• Because certain assets and investments are tax favored, tax considerations drive overinvestment in those assets at the expense of more economically productive investments. Because interest is deductible, corporations are induced to use more debt, and thus become more highly leveraged and take on more risk than would otherwise be the case. Because the corporate tax results in higher effective rates on corporate businesses, business activity and investment are shifted to non-corporate businesses like partnerships and S corporations, or to non-business investments like owner-occupied housing.... Because MNCs [multinational corporations] do not pay income taxes on income earned by foreign subsidiaries until that income is repatriated, those firms have incentives to defer repatriation, to shift taxable profits to low-tax jurisdictions, and to engage in costly tax planning; nevertheless, the system of international taxation makes U.S. MNCs less competitive in foreign markets and even at home. Because of its complexity and its incentives for tax avoidance, the U.S. corporate tax system results in high administrative and compliance costs by firms.... All of these factors act to reduce the productivity of American businesses and American workers, increase the likelihood and cost of financial distress, and drain resources away from more valuable uses.

Report at p. 65.

In order to eliminate these perceived inefficiencies, the PERAB Report offers a number of options. In one group of options, the Report suggests broadening the corporate tax base by: i) requiring firms with certain "corporate" characteristics to pay the corporate income tax; ii) limiting the deductibility of net interest expense; and/or, iii) limiting so-called "tax expenditures," those specific deductions and credits that "substantially" narrow the business tax base (e.g., research and experimentation tax credit, low-income housing tax credit, accelerated depreciation, exemption of credit union income from gross income, etc.). None of these proposals mentions REITs or the dividends paid deduction (DPD) specifically.

In another group of options, the Report proposes reducing the marginal corporate income tax rate by: i) reducing the top corporate income tax rate; and/or, ii) increasing the immediate expensing permitted for new investments.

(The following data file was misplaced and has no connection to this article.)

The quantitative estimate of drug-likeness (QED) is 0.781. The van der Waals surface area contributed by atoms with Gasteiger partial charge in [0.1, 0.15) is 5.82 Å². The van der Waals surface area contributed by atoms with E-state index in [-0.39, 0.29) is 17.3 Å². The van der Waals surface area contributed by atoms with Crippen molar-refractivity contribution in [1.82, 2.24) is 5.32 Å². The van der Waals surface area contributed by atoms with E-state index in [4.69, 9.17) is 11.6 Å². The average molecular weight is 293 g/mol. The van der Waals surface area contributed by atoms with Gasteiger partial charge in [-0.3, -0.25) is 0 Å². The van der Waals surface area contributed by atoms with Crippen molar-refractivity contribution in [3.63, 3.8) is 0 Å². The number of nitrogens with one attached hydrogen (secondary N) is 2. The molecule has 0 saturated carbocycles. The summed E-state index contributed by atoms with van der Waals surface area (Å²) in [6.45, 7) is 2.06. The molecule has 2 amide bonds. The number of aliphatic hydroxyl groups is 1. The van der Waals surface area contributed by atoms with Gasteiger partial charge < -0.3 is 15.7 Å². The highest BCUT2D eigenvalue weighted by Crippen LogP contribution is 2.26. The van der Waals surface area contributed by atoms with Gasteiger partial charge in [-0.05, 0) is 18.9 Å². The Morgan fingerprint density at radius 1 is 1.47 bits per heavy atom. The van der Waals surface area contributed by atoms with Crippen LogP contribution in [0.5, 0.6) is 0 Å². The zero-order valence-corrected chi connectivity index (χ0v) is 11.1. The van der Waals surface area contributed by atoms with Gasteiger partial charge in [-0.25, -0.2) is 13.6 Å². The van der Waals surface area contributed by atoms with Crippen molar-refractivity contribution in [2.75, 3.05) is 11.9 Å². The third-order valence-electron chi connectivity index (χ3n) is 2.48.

The most relevant of these options are discussed below.

Impose Corporate Income Tax on "Corporate"-Like Entities

The PERAB Report indicates that the growth of non-corporate businesses (which it describes as "non-C corporations"), including partnerships, limited liability companies (LLCs), S corporations, and other pass-through entities, is a factor that has contributed to the erosion of the corporate income tax base. The PERAB believes a reasonable tax reform goal in this area could be "tax neutrality with respect to organizational form." The Report then suggests several ways to achieve this neutrality.

  1. Impose Corporate Tax on Publicly Traded Entities

    The first option suggested "would be to require firms with certain 'corporate' characteristics – publicly traded businesses, businesses satisfying certain income or asset thresholds, or businesses with a large number of shareholders – to pay the corporate income tax." [2] While the Report does note that a primary factor in determining whether a business is treated as a corporation for tax purposes is its access to public markets, the Report then focuses on publicly traded partnerships (PTPs), which are fully exempt from the corporate income tax if, among other things, their income consists mainly of natural resource or portfolio-type income. The Report suggests one approach could be to end the current-law exemptions for entities with such income, or, on a more limited basis consistent with proposed legislation, to remove the PTP exception for PTPs with passive-like income derived from providing investment adviser and related asset management services. It says that doing so would "eliminate the distortions that result from different tax treatment for PTPs and from businesses that provide similar services and operate in similar ways." [3]

    The potential impact on REITs from this option is unclear. To begin with, unlike PTPs, REITs of course are fully subject to the corporate income tax. However, as a result of the myriad of requirements designed to ensure that they are real estate focused, widely held, and distribute most of their income to shareholders (none of which apply to comparably operating C corporations, partnerships, LLCs, or S corporations), they may claim a DPD.

    A REIT's failure to satisfy any one of these many requirements would lead to full imposition of the corporate income tax and inability to re-elect REIT status for four years unless the IRS permits such re-election before then. Because of the many requirements specifically applicable to REITs, it would be inaccurate to claim that elimination of the DPD would "eliminate distortions that result from different tax treatment ... from businesses that provide similar services and operate in similar ways." Furthermore, eliminating the DPD for REITs would ignore the policy of making professionally managed, income-producing real estate available to investors from all walks of life as well as the overarching instructions not to raise taxes on families earning more than $250,000 a year.